Designing efficient data centers: Fire, life safety

In today’s digital age, businesses rely on running an efficient, reliable, and secure operation, especially with mission critical facilities such as data centers. Here, engineers with experience on such structures share advice and tips on ensuring project success in regards to fire/life safety.

04/24/2018


Respondents

MEP Rountable RespondentsDoug Bristol, PE, Electrical Engineer, Spencer Bristol, Peachtree Corners, Ga.,
Terry Cleis, PE, LEED AP, Principal, Peter Basso Associates Inc., Troy, Mich.
Scott Gatewood, PE, Project Manager/Electrical Engineer/Senior Associate, DLR Group, Omaha, Neb.
Darren Keyser, Principal, kW Mission Critical Engineering, Troy, N.Y.
Bill Kosik, PE, CEM, LEED AP, BEMP, Senior Engineer – Mission Critical, exp, Chicago
Keith Lane, PE, RCDD, NTS, LC, LEED AP BD&C, President, Lane Coburn & Associates LLC, Seattle
John Peterson, PE, PMP, CEM, LEED AP BD+C, Program Manager, AECOM, Washington, D.C.
Brandon Sedgwick, PE, Vice President, Commissioning Engineer, Hood Patterson & Dewar Inc., Atlanta
Daniel S. Voss, Mission Critical Technical Specialist, M.A. Mortenson Co., Chicago


CSE: What are some of the unique challenges regarding fire/life safety system design that you’ve encountered for data centers? How have you overcome these challenges?

Voss: Certain municipalities limit a fire zone’s coverage area from approximately one-third to one-half of what the NFPA 101: Life Safety Code allows. This, of course, requires more fire protection detection and extinguishing zones. If after meeting with the AHJ, they are not flexible in their local code amendments, then the design must meet the municipalities’ stricter requirements.

While the exterior of the Harriman Dispatch Center is a brick building constructed in 1891, the interior features a ceiling composed of renewable materials and advanced air-handling equipment that uses UV antibacterial processes. Courtesy: DLR GroupCSE: What fire/smoke and security features might you incorporate in data centers have that you wouldn’t see on other projects?

Keyser: The most common fire-suppression approach is double-interlocked preaction suppression systems. This is a dry-type, water-based system, prone to corrosion that results from trapped water and/or moisture-laden supervisory air. Mitigating corrosion is a key feature. Beyond the cost associated with replacing sprinkler piping, actually replacing it in a live data center exposes the client to significant risk. As a standard, we implement a nitrogen generator system to provide the supervisory air required for preaction sprinkler systems. This is an inherently dry medium, eliminating the moisture that’s introduced by traditional compressed-air systems. Additionally, the science behind it also shows that the nitrogen inerts the chemical reaction that causes corrosion at the air/water interface. This provides additional protection when a system has been charged for annual testing.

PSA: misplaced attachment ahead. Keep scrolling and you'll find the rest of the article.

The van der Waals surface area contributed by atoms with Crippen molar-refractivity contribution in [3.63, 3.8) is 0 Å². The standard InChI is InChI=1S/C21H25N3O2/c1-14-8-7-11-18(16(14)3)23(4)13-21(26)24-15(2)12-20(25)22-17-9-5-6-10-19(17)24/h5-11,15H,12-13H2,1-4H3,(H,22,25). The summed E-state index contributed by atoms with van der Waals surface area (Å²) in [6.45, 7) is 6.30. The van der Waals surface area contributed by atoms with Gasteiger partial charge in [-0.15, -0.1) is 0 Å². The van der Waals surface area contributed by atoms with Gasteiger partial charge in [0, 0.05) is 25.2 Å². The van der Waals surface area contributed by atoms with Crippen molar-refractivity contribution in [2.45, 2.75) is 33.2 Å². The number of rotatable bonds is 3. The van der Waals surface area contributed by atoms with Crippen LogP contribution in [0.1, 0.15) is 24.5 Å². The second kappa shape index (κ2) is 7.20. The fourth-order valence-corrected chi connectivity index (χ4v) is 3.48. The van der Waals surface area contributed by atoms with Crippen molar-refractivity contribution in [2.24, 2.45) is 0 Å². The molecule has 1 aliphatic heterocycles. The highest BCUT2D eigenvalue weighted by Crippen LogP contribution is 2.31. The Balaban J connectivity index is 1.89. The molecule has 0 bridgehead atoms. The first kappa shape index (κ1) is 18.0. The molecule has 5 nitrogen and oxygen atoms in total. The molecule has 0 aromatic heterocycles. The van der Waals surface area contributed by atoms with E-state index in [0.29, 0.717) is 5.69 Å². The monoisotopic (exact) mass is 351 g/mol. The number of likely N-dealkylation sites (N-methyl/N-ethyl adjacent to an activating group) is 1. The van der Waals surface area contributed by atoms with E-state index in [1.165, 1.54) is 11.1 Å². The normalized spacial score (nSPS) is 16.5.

Peterson: The data center’s security has increased as exposures, thefts, and other embarrassing leaks have surfaced. Because of this, our secure-workplace specialists analyze how the data center operates to prevent corporate or other sensitive information from being captured.

While the exterior of the Harriman Dispatch Center is a brick building constructed in 1891, the interior features a ceiling composed of renewable materials and advanced air-handling equipment that uses UV antibacterial processes. Courtesy: DLR GroupCleis: Fire alarm systems in data centers are often stand-alone and are connected to the overall building fire alarm. These systems typically consist of densely positioned smoke detectors or a pipe system that draws air and samples that air over the entire area. A data center’s stand-alone fire alarm system can be used as a releasing panel as part of a gaseous-agent fire suppression system. There are various types of gases that are currently available. Systems are designed to avoid any costly accidental release of these gases. Traditional water-based fire suppression systems can be wet- or dry-type. Dry-pipe systems are more common in data centers. These systems are designed to only flood when a “double interlock” occurs, with a loss of air pressure in the dry pipes indicating a melted fusible link and detection of smoke from a detector in the data center. These systems are designed to avoid accidentally introducing water to the data center.

Voss: Most commonly, the fire system uses a cross-zoned detection system with a dry-pipe distribution system connected to a deluge valve. Most data centers have a very early smoke-detection annunciation (VESDA) system that reacts much faster than standard fire alarm smoke detectors commonly found in other projects.


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